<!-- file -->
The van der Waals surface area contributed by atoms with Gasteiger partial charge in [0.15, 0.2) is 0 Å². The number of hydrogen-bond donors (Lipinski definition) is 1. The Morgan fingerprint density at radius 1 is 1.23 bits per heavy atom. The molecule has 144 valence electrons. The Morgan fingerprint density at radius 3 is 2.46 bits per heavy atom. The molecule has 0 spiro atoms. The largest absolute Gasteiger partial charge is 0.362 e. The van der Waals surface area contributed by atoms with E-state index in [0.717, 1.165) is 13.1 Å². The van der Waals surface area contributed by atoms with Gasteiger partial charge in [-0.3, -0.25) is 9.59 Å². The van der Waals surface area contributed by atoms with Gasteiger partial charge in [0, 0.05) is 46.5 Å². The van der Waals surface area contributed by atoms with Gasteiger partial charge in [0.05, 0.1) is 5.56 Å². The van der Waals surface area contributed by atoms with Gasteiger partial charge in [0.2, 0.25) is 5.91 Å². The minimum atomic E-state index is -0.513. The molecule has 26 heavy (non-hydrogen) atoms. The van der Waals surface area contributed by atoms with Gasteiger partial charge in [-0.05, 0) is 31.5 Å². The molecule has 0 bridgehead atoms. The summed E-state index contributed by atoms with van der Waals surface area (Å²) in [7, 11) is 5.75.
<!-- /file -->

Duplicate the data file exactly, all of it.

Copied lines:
The van der Waals surface area contributed by atoms with Gasteiger partial charge in [0.15, 0.2) is 0 Å². The number of hydrogen-bond donors (Lipinski definition) is 1. The Morgan fingerprint density at radius 1 is 1.23 bits per heavy atom. The molecule has 144 valence electrons. The Morgan fingerprint density at radius 3 is 2.46 bits per heavy atom. The molecule has 0 spiro atoms. The largest absolute Gasteiger partial charge is 0.362 e. The van der Waals surface area contributed by atoms with E-state index in [0.717, 1.165) is 13.1 Å². The van der Waals surface area contributed by atoms with Gasteiger partial charge in [-0.3, -0.25) is 9.59 Å². The van der Waals surface area contributed by atoms with Gasteiger partial charge in [0, 0.05) is 46.5 Å². The van der Waals surface area contributed by atoms with Gasteiger partial charge in [0.05, 0.1) is 5.56 Å². The van der Waals surface area contributed by atoms with Gasteiger partial charge in [0.2, 0.25) is 5.91 Å². The minimum atomic E-state index is -0.513. The molecule has 26 heavy (non-hydrogen) atoms. The van der Waals surface area contributed by atoms with Gasteiger partial charge in [-0.05, 0) is 31.5 Å². The molecule has 0 bridgehead atoms. The summed E-state index contributed by atoms with van der Waals surface area (Å²) in [7, 11) is 5.75.